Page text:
For those of you who have not had the good fortune to hear about this book before, it is about the father of Louisa May Alcott's Little Women (who, if you recall, had the surname March). The story follows Mr. March during his time away from his little women during the Civil War.
The first chapter kind of threw me off a bit. As I've said before, I generally prefer not to read books (or watch movies) about war. I don't like to read about the horrors of combat, and hearing about strategy tends to bore me. I had sort of expected this book to have a tone more similar to "Little Women," with its naive hopefulness, but "March" starts off with a vivid description of Mr. March's regiment (of which he is chaplain) retreating before the enemy, and I was beginning to dread reading the rest.
Until I came to the last two sentences of Chapter One. They may not hold the same magic for you as they did for me, but when I read, "Whatever the case, I was halfway up the wide stone steps before I recognized the house. I had been there before," I perked up and thought, Aha! Perhaps I'll enjoy this book after all.
If you read this book you must also read the afterword. I had initially struggled with the idea of labeling this post as "historical fiction," since this is a book about a fictional character from another work of fiction, but after reading the book and realizing its treatment of subjects such as the Civil War, slavery, and the Underground Railroad, I felt pretty comfortable calling it historical fiction. And after reading the afterword, all remaining doubts were dispelled. I was amazed to find the amount of research used in the writing of this book far more extensive than I had theorized. In fact, the character of Mr. March in this novel was heavily modeled after Louisa May Alcott's own father, Bronson Alcott, just as Little Women was modeled after Alcott's own family. Some of the aspects of March's character that I found most questionable came directly from Bronson Alcott's life: the extremity of his vegan commitment, to the extent that he considered a cow's milk to rightfully belong to its calf; his friendship with both Ralph Waldo Emerson and Henry David Thoreau, which I found a little far-fetched until I read the afterword; and his staunch abolitionist stance and involvement with the Underground Railroad, which (according to my memory) was not even touched upon in Little Women.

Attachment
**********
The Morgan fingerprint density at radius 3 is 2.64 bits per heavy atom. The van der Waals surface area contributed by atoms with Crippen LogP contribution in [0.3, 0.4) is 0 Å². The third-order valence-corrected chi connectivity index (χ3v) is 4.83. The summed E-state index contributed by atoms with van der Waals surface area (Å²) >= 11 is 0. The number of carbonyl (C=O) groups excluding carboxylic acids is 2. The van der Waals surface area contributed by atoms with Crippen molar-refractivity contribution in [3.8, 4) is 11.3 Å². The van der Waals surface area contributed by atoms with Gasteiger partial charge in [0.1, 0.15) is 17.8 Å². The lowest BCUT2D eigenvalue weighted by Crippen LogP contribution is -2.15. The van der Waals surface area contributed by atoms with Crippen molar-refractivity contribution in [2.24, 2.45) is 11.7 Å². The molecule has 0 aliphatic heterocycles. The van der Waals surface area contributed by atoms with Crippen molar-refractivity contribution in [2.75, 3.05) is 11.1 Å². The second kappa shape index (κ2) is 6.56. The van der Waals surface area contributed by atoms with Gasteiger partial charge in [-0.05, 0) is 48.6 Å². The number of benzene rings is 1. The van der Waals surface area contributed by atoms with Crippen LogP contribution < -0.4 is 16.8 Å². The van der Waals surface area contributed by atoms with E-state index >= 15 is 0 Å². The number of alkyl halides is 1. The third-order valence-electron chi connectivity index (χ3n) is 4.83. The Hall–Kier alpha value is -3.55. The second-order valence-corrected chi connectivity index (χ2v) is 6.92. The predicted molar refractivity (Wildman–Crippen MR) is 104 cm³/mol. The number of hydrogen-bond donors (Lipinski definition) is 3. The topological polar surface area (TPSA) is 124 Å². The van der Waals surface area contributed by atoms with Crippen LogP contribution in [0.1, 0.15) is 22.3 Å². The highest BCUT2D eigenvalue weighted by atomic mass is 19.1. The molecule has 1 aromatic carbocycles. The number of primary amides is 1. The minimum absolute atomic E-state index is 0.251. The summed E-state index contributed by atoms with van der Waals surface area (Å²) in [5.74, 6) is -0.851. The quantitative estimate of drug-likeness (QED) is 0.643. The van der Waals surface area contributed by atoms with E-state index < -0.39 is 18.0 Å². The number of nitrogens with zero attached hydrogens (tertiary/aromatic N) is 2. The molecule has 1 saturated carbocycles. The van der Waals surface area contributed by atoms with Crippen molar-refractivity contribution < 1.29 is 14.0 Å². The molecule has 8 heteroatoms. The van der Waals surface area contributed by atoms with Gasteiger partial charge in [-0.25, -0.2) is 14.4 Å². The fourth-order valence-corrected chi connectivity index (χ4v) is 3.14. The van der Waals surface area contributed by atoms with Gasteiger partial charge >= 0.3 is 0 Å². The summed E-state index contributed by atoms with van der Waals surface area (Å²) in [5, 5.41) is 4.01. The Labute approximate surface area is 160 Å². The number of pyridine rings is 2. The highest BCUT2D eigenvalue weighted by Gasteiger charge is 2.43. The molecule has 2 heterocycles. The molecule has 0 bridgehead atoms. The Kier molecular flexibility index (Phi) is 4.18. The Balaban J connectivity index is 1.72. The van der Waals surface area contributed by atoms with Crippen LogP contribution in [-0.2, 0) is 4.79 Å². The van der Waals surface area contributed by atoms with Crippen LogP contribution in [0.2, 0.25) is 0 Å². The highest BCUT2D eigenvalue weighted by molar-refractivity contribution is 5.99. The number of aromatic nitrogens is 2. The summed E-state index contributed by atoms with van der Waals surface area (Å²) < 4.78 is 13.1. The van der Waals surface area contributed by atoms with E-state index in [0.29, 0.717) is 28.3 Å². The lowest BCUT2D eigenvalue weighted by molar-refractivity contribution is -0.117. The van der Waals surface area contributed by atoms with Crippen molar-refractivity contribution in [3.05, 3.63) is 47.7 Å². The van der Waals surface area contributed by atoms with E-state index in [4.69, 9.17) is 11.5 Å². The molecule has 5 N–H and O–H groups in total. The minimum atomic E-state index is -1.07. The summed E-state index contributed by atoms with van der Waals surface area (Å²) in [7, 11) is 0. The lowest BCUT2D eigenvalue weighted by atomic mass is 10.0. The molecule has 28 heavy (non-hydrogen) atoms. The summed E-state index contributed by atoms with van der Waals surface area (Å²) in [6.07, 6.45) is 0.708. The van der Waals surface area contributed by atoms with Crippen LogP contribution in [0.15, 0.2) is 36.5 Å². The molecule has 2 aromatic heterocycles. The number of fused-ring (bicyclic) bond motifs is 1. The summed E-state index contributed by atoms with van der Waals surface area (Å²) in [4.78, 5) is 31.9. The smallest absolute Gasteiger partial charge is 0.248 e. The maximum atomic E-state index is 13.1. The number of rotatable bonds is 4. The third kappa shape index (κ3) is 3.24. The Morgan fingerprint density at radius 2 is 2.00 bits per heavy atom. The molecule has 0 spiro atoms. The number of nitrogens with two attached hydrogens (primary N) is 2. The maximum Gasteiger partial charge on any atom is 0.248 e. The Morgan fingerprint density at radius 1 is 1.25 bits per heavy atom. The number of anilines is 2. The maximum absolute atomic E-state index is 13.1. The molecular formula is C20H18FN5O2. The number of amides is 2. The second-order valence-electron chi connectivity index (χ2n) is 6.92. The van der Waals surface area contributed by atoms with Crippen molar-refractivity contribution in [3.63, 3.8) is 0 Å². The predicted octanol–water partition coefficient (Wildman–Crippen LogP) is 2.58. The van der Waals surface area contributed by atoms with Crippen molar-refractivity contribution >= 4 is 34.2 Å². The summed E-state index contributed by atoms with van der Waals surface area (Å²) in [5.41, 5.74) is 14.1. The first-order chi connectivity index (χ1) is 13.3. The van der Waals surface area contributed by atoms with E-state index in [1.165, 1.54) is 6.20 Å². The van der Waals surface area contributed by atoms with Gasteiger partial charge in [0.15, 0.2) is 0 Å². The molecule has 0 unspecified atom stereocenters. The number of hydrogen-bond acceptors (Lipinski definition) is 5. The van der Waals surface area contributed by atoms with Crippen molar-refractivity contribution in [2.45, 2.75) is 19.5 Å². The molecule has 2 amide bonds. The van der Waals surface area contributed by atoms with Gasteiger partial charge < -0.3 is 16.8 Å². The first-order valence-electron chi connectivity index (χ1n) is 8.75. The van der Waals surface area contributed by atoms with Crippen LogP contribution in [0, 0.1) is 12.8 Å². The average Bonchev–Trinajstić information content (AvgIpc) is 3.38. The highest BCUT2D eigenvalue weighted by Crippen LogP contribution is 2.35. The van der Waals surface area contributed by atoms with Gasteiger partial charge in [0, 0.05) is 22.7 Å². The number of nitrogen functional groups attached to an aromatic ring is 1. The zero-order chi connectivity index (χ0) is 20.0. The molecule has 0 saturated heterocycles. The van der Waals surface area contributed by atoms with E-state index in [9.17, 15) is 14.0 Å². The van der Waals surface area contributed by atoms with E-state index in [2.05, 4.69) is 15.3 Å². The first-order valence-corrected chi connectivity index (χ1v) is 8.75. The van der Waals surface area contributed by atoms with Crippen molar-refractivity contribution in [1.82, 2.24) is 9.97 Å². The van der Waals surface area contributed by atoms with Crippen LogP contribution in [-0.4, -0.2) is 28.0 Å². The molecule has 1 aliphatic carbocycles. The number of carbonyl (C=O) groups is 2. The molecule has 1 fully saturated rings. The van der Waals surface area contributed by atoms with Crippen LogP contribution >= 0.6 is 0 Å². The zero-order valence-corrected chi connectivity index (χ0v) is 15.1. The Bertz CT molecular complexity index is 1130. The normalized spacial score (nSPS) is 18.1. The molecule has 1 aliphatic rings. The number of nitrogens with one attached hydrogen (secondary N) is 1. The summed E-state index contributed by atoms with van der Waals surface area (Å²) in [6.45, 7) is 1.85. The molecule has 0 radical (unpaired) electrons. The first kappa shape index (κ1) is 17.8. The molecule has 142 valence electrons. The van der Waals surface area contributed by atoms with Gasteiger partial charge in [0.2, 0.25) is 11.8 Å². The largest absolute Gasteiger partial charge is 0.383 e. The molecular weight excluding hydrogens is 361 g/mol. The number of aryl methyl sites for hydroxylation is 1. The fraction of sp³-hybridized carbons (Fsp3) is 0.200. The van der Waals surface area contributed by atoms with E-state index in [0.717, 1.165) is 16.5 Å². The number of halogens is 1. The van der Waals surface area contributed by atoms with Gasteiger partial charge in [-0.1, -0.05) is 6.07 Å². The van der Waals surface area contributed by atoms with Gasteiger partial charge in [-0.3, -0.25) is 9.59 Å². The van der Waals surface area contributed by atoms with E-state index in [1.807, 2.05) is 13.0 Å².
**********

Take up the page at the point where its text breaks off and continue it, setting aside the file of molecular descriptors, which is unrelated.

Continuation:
I was so glad that this book did not cover the death of Beth March, although it does refer to her frighteningly serious illness with scarlet fever. There was too much awful sadness in this book already. I don't know if I could have handled watching Mr. March deal with the loss of his beloved Mouse during the slow regeneration of his body and spirit.
One minor consideration that I disagree with: I don't think that Mrs. March would have gone by the name of Marmee since her childhood. I always thought that "Marmee" was a variation on "Mommy" and was devised by her daughters. (Of course, it has been many years since I have read Little Women, so it's entirely possible that was written into the story by Louisa May Alcott and I have simply forgotten that fact).
All in all, this book contains more war, cruelty, and horror than I prefer, but (as I have come to expect of Brooks) it is extremely well written and probably an even better read than People of the Book. I must say I have even higher expectations for Year of Wonders now, and I hope I'm not disappointed.